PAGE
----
We can’t bring you an in-person Festival experience in 2020, but we can stay connected by bringing you literary news, interviews, and dispatches that will hopefully help alleviate the loneliness and tedium of social distancing for our beloved Bay Area community.

Our first reflection comes from Festival friend, bestselling fiction writer, and San Francisco Chronicle columnist Vanessa Hua, author of, most recently, Deceit and Other Possibilities.

At the 2020 Fest, Vanessa was slated to speak on “Wordy Sanctuary: The Crafty Solidarity of Writing Communities,” a panel celebrating the San Francisco Writers Grotto and the Squaw Valley Writers Conference. She was also slated to moderate “What Kind of World? Raising Kids in an Age of Climate Crisis.”

1. What do you feel most compelled to do right now, individually, as a fiction writer? As a journalist?

I’ve been consumed with taking care of my family, home-schooling my twin sons for the foreseeable future, caring for my elderly mother whom we live with, trading shifts with my husband, and working late. We’re trying to seek out comfort however we can, and to find out ways to share that comfort. I’ve been in constant communication with friends and colleagues, checking in with them and having virtual hangouts, and supporting those without a safety net. As a fiction writer, I’ve been trying to finish revisions on my novel-in-progress, and though I’m very distracted, those moments of immersion have never felt more precious. As a journalist, I’ve been thinking about way to cover the pandemic, that would serve my community and my readers. I have so many ideas for pitches but don’t have the will or time to pursue all of them right now.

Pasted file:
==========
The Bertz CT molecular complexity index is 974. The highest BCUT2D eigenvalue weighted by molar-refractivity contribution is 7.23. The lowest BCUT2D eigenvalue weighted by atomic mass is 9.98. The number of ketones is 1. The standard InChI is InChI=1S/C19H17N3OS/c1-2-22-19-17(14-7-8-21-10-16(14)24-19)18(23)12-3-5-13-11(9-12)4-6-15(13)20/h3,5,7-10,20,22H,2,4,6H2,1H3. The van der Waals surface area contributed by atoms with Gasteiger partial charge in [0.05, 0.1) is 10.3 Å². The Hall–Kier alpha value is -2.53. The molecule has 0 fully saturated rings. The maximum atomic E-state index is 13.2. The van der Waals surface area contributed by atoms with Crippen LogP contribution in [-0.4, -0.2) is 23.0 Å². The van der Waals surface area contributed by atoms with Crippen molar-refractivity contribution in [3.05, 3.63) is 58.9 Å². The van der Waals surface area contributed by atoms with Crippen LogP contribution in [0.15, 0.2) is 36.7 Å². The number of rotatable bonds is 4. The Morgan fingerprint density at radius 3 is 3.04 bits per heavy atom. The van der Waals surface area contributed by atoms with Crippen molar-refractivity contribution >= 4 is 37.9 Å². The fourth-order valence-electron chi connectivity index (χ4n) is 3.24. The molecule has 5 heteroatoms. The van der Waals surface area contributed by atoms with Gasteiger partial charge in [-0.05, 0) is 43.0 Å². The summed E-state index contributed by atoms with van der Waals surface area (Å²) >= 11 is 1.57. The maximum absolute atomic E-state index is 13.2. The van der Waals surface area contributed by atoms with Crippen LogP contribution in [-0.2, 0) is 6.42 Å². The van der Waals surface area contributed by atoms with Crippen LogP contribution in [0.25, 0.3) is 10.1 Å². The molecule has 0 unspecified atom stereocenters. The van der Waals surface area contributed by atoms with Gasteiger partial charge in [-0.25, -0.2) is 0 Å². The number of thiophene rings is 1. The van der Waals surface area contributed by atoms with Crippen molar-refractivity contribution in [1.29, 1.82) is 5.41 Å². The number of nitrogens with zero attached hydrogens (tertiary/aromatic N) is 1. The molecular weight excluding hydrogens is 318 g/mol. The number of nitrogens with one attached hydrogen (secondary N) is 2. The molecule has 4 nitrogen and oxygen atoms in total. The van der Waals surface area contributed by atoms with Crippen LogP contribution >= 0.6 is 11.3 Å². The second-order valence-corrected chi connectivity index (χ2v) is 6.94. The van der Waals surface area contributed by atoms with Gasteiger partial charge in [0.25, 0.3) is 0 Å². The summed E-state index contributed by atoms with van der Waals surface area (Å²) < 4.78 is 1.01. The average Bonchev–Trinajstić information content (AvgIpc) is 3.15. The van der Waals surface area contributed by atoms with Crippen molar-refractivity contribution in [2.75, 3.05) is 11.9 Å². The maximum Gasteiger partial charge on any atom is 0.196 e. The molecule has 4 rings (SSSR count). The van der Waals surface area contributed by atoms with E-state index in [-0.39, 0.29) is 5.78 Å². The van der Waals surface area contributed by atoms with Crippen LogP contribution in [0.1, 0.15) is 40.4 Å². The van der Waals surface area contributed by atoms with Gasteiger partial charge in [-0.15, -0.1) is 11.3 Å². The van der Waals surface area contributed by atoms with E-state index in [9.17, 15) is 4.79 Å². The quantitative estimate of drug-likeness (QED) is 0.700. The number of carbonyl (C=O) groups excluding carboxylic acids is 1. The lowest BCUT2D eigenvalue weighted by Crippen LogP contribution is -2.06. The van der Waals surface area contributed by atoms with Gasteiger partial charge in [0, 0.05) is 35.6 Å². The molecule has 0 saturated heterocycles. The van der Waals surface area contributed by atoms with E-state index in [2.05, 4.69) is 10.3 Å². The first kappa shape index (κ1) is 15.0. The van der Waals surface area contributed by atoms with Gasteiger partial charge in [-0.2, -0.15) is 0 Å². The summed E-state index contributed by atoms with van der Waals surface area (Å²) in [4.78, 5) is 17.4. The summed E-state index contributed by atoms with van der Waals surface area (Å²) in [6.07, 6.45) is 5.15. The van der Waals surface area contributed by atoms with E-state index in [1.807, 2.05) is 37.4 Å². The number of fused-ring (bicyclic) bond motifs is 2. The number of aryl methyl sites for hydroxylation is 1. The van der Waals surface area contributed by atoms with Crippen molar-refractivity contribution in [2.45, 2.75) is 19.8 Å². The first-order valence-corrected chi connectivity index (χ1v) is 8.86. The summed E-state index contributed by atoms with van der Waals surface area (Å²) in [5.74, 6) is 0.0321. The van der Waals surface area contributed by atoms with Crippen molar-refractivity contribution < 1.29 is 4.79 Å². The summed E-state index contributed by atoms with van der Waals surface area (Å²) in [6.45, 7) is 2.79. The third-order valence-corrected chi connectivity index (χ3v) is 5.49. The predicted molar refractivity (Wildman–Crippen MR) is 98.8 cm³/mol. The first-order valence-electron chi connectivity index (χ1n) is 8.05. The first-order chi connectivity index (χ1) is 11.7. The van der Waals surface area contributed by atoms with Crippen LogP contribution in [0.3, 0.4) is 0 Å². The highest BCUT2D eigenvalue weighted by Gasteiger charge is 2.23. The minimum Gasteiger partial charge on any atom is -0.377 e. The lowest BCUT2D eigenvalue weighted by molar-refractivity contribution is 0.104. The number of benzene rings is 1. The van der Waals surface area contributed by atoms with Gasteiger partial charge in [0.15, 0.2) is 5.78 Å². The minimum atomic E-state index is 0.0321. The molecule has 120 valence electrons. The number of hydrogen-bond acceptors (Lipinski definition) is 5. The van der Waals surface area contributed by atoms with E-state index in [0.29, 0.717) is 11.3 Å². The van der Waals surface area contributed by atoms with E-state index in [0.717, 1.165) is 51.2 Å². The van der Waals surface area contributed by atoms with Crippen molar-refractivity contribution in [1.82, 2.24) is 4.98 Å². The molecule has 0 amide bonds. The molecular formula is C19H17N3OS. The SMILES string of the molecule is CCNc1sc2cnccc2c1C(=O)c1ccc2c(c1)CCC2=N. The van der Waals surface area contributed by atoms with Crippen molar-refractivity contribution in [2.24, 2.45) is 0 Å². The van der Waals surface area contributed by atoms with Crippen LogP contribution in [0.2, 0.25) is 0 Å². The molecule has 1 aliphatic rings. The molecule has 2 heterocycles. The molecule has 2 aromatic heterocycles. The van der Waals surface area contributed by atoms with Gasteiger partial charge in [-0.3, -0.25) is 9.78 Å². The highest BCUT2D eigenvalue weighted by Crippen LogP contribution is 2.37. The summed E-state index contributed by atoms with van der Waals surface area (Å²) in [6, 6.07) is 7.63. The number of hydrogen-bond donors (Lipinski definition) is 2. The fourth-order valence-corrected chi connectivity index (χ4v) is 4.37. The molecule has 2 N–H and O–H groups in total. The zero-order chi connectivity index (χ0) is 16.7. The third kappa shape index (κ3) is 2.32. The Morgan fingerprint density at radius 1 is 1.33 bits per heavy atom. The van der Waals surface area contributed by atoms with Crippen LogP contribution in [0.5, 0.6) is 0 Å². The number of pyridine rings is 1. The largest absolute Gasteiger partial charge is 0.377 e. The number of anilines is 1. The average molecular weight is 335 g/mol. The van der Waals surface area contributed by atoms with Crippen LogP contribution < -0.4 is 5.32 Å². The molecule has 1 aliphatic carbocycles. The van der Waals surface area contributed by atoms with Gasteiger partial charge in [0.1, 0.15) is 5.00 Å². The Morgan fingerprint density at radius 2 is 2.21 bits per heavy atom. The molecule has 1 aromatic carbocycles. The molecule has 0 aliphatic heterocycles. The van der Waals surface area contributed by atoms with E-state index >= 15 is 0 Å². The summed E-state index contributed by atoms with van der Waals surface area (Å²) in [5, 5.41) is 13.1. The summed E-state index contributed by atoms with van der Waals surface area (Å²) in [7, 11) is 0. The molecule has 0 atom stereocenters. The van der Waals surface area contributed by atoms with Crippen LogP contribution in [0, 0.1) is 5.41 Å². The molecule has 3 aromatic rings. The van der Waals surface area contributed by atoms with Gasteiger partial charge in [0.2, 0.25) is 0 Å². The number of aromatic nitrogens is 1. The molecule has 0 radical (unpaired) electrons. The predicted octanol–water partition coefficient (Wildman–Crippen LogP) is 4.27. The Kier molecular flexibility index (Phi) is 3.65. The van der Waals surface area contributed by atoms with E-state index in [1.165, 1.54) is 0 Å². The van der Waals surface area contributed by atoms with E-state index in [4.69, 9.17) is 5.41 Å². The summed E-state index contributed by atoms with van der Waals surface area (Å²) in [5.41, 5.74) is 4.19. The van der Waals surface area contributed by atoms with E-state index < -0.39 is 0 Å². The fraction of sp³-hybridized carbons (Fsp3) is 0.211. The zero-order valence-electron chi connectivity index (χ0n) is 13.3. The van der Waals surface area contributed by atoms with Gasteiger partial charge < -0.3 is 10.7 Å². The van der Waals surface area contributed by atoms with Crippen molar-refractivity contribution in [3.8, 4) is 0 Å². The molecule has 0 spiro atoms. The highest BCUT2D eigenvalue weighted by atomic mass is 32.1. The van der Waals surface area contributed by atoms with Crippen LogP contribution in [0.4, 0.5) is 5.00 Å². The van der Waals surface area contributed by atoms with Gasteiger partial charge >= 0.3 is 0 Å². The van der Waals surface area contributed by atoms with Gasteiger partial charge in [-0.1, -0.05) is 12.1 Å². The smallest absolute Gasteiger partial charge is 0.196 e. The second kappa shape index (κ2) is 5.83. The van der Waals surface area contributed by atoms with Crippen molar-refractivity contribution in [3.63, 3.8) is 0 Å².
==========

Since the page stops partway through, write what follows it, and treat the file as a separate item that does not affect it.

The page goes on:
2. As an author whose new book had a March 10, 2020 publication date, you’re in a tough position—in addition to everything else you’re dealing with! In spite of it all, have you seen, witnessed, or experienced anything since this whole situation began that has strengthened your faith in humanity, or made you feel hope?

Fellow authors began reaching out to me directly through social media or posting online with offers to help. A British author, Madeline Dyer, began hosting #BookPartyChat via her Twitter account @BookPartychat. That hour I spent tweeting with other authors was such a respite. Mutual aid is happening all over, in the ways that people are reaching out to the vulnerable or supporting local businesses. A big thanks to BABF for holding this space for for authors, and we’re looking forward to the festival when it returns!

3. Is there a favorite local indie bookstore or local small business you’d especially like people to support during this time?

Consider ordering, pre-ordering, and getting gift certificates from your favorite local booksellers, many whom are offering shipping deals. My favorites include Booksmith, City Lights, Green Apple, East Bay Booksellers in Oakland, and Orinda Books—but all of them could use your support now.